The German's plan to create an atomic bomb hinged on the Vemork hydroelectric plant on the Rjukan waterfall. The plant produced Heavy Water, a 'moderator' that slows down neutrons in a reactor to ensure an effective fission chain reaction. Prior to the war, Vemork was already producing Heavy Water as a by-product of its fertilizer production. Once Norway fell to the Germans, the plant became central to Nazi’s nuclear ambitions and became a hugely significant target for the Allies.
The downside of using Heavy Water as a moderator rather than graphite - the American's preferred choice - is that it's an incredibly drawn-out process to create enough material for a viable programme. Simply put: destroy the Vemork plant and stop German atomic research in its tracks, which is exactly what a group of Norwegian commandoes did in 1943.
This remarkable story touched on in Hunting Hitler is given the full thriller treatment in Andrew Gross' new novel The Spy. The novel tells this little-known period of history that had a huge impact on the War. If the mission had failed and the Germans had developed an atomic bomb before the Americans, it could have been game over for the Allies. The stakes were incredibly high.
Though it is such a pivotal moment in WW2, it is strangely unknown. At the start of the interview, Andrew explains, "When I started writing about this, in the States it was a completely untold story and in the year and a half that I spent writing it, and then almost 2 years for publication, there were several things that brought the story to life, not the least of it was the last remaining member of the commando team died. He actually received a full-page article in the New York Times."
"The story is a big sprawling WW2 adventure story in the manner of the old Alistair MacLean novels."
Asked to describe the novel, Andrew paints it as a classic thriller, "The story is a big sprawling WW2 adventure story in the manner of the old Alistair MacLean novels, like The Guns of Navarone or Where Eagles Dare. The Spy is the story of Kurt Nordstrum who is a fictional hero based on Knut Haukelid, the actual Norwegian resistance fighter who led eight commandos to neutralise the Heavy Water facility in German-occupied Norway".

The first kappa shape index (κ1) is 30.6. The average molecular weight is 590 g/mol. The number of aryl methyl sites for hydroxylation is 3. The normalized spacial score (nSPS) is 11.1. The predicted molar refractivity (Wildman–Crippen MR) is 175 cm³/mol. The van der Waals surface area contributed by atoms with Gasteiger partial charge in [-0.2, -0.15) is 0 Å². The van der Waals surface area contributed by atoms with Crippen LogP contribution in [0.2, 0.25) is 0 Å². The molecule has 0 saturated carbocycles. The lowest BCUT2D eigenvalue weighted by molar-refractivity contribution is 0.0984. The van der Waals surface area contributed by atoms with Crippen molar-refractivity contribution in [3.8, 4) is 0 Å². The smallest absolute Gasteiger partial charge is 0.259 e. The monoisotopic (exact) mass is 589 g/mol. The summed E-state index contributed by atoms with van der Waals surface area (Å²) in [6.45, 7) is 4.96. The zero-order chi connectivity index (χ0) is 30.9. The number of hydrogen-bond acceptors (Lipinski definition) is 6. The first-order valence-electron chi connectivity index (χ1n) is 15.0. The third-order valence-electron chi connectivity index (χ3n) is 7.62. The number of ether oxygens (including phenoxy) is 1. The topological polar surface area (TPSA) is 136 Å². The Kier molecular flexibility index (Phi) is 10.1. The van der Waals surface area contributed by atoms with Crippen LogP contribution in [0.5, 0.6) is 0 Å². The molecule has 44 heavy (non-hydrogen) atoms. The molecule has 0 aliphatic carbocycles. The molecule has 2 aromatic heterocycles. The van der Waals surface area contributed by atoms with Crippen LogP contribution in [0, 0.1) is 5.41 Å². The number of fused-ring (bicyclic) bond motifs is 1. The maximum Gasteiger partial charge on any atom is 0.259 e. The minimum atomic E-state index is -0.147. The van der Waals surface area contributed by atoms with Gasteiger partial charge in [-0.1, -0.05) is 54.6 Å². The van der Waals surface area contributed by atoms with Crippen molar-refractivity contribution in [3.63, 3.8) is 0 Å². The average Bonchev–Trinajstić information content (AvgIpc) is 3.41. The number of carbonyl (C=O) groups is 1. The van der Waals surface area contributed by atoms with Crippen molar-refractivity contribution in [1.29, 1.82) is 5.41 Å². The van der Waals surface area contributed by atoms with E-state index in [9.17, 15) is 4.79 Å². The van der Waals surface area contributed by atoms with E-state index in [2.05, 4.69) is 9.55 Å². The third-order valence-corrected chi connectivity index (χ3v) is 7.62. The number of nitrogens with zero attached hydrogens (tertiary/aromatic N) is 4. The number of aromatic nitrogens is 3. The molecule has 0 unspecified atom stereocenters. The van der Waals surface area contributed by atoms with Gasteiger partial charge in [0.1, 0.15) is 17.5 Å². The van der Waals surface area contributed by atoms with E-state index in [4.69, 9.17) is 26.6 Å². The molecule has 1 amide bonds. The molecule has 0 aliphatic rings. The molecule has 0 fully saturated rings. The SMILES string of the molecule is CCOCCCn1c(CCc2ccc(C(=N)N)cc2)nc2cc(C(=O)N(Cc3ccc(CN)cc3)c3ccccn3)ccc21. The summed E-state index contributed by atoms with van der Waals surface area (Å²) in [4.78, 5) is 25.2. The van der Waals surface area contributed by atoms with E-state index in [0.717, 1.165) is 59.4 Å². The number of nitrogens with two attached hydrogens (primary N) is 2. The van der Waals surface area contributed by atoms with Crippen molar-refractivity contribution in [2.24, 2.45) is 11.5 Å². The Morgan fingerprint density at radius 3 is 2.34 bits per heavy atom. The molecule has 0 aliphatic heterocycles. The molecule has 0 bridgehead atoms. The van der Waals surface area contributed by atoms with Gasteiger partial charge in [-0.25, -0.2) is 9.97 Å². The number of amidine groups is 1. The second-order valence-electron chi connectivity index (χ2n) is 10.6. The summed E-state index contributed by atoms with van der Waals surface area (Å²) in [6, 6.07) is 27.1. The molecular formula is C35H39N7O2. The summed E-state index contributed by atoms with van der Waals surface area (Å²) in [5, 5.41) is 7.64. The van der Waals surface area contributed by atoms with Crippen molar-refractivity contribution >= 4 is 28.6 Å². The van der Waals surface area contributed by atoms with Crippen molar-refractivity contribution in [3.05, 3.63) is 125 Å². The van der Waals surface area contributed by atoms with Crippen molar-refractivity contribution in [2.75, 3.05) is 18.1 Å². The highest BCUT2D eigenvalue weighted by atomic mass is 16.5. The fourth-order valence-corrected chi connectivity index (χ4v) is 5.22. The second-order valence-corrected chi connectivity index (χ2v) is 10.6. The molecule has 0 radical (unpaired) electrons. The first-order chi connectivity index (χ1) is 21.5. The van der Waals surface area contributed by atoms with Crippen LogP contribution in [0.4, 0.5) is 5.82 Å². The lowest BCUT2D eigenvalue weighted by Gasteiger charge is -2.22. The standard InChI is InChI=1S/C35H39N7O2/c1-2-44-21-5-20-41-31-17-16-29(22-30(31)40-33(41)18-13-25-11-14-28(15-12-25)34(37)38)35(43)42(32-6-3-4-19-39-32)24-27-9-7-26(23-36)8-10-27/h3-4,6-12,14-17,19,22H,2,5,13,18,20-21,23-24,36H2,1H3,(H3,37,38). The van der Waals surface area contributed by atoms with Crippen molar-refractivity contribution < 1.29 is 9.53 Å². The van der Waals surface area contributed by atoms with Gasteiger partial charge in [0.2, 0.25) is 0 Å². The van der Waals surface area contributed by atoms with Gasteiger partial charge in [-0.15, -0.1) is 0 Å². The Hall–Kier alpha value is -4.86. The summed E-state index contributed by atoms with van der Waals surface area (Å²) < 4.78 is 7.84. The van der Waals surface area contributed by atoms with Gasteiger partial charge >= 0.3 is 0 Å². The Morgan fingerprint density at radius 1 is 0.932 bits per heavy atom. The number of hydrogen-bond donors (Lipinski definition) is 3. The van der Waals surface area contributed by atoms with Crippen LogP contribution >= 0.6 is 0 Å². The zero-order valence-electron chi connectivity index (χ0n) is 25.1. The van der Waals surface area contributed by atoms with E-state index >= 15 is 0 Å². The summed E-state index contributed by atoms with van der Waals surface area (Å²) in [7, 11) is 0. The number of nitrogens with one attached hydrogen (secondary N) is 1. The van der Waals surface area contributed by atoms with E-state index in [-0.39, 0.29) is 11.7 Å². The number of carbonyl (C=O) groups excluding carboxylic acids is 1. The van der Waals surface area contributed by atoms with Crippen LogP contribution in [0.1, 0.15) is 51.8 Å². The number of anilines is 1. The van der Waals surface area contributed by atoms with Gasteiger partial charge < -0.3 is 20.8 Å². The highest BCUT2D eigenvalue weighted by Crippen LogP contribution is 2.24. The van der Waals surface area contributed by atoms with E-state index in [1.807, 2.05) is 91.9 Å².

The mission was so treacherous because the plant, based near Rjukan, was well protected by mountains and by what was called the Hardangervidda plateau which rose above it. A previous attempt to destroy the plant in 1942, codename Operation Freshman, had also ended in failure with the deaths of 34 British soldiers.
After the failure of Operation Freshmen, it was down to these group of Norwegian freedom fighters to execute - what Andrew describes as - “The most thrilling and probably most strategic mission of the war”. In true novelistic fashion, the success of the mission lies heavily on the shoulders of the fictional Nordstrum.
As a novelist, Andrew likes to tell these historical stories in terms of the individuals involved, he explains, “I put one person in this pivotal role in history that without him events would have changed so radically”. Characters like Nordstrum are fascinating; what motivates them to keep fighting, when in the case of Norway under the Quizling regime, the country had capitulated to Germany?
"A true man goes as far as he possibly can and then he goes twice as far."
For Andrew, this resistance spirit is summed up in a Norwegian saying he happened across while writing the novel, “A true man goes as far as he possibly can and then he goes twice as far”. Andrew elaborates, “That sort of got at the heart of these people, this selflessness, knowing that they might all be killed, assuming the odds were so daunting that they would never return from the mission. The Spy is a story of heroism and patriotism and ultimately of the bravery of characters, who didn't fall into the trap of submitting to the Nazis.”
It was important for Andrew to write about this subject because, “It takes place in a theatre of the war that very few people know about, because traditionally everyone writes about central Europe as being the backdrop to WW2 and very rarely gets up into places such as Norway.”
The other fascinating aspect of the novel is thinking about what would have happened if the operation had failed and Germany had continued with its nuclear programme, ultimatley leading to the creation of its own atomic bomb. Andrew hypothesizes that as, "Britain historically was the target of Hitler’s efforts to create the V2 and V3 weaponry, there's no doubt in (his) mind that in his madness and desperation at the end, there's no doubt he would have used it. London would have been the target of it."